Difference between revisions of "Development/Tools/Valgrind"

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As valgrind can produce a lot of output (and thus scroll out of your terminal), you can call valgrind redirecting its output to a file, so nothing gets lost.
 
As valgrind can produce a lot of output (and thus scroll out of your terminal), you can call valgrind redirecting its output to a file, so nothing gets lost.
 
  > valgrind --tool=memcheck --leak-check=yes -v ''appname'' 2>&1 | tee valgrind.log
 
  > valgrind --tool=memcheck --leak-check=yes -v ''appname'' 2>&1 | tee valgrind.log
This will call valgrind as seen above, and will redirect all the output coming from both our application and valgrind to a file in the current directory called {{file|valgrind.log}} (of course it is possible to use any file name of the log).
+
This will call valgrind as seen above, and will redirect all the output coming from both our application and valgrind to a file in the current directory called {{path|valgrind.log}} (of course it is possible to use any file name of the log).
  
 
=== Minor tweaks ===
 
=== Minor tweaks ===

Revision as of 00:53, 29 May 2007

Valgrind is a tool to analyze a program regarding memory leaks.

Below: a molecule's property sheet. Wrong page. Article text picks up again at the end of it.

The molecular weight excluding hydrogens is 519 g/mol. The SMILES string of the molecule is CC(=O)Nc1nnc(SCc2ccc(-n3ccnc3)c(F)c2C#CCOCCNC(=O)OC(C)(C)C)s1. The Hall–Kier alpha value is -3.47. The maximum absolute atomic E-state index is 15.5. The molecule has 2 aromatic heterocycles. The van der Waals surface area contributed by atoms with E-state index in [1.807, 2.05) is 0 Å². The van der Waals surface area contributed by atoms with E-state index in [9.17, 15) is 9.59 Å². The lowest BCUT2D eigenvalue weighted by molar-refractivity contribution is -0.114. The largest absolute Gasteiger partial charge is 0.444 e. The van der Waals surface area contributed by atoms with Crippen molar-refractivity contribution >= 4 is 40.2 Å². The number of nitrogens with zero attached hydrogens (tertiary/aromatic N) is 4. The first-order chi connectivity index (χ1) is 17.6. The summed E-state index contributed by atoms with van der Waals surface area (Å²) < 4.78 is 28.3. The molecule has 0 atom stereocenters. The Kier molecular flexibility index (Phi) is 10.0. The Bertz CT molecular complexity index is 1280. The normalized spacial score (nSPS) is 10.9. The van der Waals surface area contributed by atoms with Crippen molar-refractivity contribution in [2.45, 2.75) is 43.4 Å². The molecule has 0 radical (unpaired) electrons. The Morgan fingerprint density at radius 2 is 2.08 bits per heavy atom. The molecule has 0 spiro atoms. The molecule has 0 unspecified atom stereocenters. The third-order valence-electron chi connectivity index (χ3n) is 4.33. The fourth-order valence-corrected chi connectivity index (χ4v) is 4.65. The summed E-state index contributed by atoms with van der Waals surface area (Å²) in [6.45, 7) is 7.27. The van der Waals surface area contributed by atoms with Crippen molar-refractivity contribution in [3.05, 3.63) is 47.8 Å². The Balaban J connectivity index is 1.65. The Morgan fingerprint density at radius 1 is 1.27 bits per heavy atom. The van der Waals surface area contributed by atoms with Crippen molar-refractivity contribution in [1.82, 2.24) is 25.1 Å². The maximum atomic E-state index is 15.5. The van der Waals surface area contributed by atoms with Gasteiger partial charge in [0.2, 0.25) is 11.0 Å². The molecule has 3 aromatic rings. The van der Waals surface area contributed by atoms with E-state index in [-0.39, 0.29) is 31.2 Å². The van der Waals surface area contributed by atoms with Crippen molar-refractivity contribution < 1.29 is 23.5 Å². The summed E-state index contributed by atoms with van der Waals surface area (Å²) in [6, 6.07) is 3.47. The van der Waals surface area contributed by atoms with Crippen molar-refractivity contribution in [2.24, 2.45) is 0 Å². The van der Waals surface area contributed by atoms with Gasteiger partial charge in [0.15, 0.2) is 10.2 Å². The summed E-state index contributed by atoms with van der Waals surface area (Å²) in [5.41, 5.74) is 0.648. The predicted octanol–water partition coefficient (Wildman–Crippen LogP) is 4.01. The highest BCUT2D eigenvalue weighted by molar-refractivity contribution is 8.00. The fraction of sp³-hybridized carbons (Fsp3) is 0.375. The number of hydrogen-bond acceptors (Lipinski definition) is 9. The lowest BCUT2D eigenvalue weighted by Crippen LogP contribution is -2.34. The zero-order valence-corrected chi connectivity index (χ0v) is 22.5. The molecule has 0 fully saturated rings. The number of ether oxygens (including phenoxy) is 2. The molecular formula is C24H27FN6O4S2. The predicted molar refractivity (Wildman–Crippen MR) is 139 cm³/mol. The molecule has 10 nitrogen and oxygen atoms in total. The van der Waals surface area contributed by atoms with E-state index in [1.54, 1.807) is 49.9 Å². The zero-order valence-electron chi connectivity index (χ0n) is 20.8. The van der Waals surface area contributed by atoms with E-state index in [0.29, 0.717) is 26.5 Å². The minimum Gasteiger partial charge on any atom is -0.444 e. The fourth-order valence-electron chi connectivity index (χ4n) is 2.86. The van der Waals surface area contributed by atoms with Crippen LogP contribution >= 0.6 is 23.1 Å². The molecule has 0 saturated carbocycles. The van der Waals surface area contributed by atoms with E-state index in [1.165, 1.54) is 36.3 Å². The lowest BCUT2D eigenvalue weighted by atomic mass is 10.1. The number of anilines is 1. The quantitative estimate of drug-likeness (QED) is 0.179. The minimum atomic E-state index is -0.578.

Leak Detection

One of the valgrind tools is the memcheck, that can be used to detect memory leaks during the execution of an application.

To do that, valgrind can be started as:

> valgrind --tool=memcheck --leak-check=yes -v appname

where appname is the application you want to run, including its parameters, if it have to be called with any.

As valgrind can produce a lot of output (and thus scroll out of your terminal), you can call valgrind redirecting its output to a file, so nothing gets lost.

> valgrind --tool=memcheck --leak-check=yes -v appname 2>&1 | tee valgrind.log

This will call valgrind as seen above, and will redirect all the output coming from both our application and valgrind to a file in the current directory called valgrind.log (of course it is possible to use any file name of the log).

Minor tweaks

  • executing valgrind with --leak-check=full instead of --leak-check=yes can give a more detailed output, especially about the found leaks

References


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